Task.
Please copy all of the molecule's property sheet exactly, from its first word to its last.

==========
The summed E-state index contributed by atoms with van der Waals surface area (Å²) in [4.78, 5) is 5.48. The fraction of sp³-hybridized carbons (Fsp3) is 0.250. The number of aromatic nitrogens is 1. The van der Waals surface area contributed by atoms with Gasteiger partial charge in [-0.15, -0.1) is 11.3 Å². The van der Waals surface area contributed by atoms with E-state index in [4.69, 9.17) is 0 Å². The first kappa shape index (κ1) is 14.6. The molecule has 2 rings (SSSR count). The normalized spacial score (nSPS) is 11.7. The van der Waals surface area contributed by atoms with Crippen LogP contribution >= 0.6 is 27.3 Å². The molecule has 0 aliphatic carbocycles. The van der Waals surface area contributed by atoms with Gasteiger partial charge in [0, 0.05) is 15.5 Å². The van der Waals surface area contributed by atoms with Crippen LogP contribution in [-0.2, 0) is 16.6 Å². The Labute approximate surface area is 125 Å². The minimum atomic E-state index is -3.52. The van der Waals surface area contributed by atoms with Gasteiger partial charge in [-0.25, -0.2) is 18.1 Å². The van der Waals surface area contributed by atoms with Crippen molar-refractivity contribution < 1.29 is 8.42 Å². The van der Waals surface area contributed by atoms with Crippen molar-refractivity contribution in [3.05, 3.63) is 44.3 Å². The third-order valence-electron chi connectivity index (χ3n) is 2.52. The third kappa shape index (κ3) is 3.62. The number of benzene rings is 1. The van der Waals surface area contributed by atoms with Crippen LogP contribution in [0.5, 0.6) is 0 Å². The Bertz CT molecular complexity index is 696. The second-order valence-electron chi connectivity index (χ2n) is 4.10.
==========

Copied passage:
The summed E-state index contributed by atoms with van der Waals surface area (Å²) in [4.78, 5) is 5.48. The fraction of sp³-hybridized carbons (Fsp3) is 0.250. The number of aromatic nitrogens is 1. The van der Waals surface area contributed by atoms with Gasteiger partial charge in [-0.15, -0.1) is 11.3 Å². The van der Waals surface area contributed by atoms with E-state index in [4.69, 9.17) is 0 Å². The first kappa shape index (κ1) is 14.6. The molecule has 2 rings (SSSR count). The normalized spacial score (nSPS) is 11.7. The van der Waals surface area contributed by atoms with Crippen LogP contribution >= 0.6 is 27.3 Å². The molecule has 0 aliphatic carbocycles. The van der Waals surface area contributed by atoms with Gasteiger partial charge in [0, 0.05) is 15.5 Å². The van der Waals surface area contributed by atoms with Crippen LogP contribution in [-0.2, 0) is 16.6 Å². The Labute approximate surface area is 125 Å². The minimum atomic E-state index is -3.52. The van der Waals surface area contributed by atoms with Gasteiger partial charge in [-0.25, -0.2) is 18.1 Å². The van der Waals surface area contributed by atoms with Crippen molar-refractivity contribution < 1.29 is 8.42 Å². The van der Waals surface area contributed by atoms with Crippen molar-refractivity contribution in [3.05, 3.63) is 44.3 Å². The third-order valence-electron chi connectivity index (χ3n) is 2.52. The third kappa shape index (κ3) is 3.62. The number of benzene rings is 1. The van der Waals surface area contributed by atoms with Crippen LogP contribution in [0.5, 0.6) is 0 Å². The Bertz CT molecular complexity index is 696. The second-order valence-electron chi connectivity index (χ2n) is 4.10.